Compound-specific isotope analysis (CSIA) is a promising approach for tracking biotransformation of organic pollutants, but isotope fractionation associated with aromatic oxygenations is only poorly understood. We investigated the dioxygenation of a series of nitroaromatic compounds to the corresponding catechols by two enzymes, namely, nitrobenzene and 2-nitrotoluene dioxygenase (NBDO and 2NTDO) to elucidate the enzyme- and substrate-specificity of C and H isotope fractionation. While the apparent 13C- and 2H-kinetic isotope effects of nitrobenzene, nitrotoluene isomers, 2,6-dinitrotoluene, and naphthalene dioxygenation by NBDO varied considerably, the correlation of C and H isotope fractionation revealed a common mechanism for nitrobenzene and nitrotoluenes. Similar observations were made for the dioxygenation of these substrates by 2NTDO. Evaluation of reaction kinetics, isotope effects, and commitment-to-catalysis based on experiment and theory showed that rates of dioxygenation are determined by the enzymatic O2 activation and aromatic C oxygenation. The contribution of enzymatic O2 activation to the reaction rate varies for different nitroaromatic substrates of NBDO and 2NTDO. Because aromatic dioxygenation by nonheme iron dioxygenases is frequently the initial step of biodegradation, O2 activation kinetics may also have been responsible for the minor isotope fractionation reported for the oxygenation of other aromatic contaminants.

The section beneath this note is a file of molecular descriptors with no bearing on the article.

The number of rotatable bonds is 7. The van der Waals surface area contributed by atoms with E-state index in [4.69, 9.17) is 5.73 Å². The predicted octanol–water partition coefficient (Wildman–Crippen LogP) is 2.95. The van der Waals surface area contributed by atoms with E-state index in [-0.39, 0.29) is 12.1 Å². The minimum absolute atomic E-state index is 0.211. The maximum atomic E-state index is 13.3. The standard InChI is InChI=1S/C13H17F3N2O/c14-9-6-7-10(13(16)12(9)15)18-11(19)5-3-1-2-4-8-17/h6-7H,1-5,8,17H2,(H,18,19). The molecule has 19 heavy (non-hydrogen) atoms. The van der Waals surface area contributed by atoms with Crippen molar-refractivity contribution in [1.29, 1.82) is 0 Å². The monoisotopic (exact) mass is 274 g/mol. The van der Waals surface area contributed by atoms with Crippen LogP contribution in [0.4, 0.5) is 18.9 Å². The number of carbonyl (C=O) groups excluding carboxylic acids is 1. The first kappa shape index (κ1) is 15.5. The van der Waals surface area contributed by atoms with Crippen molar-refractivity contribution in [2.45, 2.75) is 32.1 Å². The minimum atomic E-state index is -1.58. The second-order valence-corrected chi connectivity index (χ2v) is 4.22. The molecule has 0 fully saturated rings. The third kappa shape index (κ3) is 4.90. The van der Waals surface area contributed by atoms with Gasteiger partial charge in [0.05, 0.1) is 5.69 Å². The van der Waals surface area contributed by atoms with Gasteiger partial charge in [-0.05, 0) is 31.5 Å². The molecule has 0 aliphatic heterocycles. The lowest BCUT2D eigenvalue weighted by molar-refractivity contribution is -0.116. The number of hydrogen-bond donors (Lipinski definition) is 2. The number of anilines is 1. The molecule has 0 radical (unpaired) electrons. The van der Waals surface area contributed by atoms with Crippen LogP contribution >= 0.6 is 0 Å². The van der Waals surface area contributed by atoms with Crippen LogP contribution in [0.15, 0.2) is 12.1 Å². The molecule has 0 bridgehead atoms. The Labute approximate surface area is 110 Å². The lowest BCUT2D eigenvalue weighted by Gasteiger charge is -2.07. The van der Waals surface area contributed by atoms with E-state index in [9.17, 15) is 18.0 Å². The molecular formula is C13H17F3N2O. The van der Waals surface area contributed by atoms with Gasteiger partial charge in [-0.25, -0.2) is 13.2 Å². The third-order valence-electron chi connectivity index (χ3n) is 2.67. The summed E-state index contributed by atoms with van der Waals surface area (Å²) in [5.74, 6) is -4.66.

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© 2016 American Chemical Society.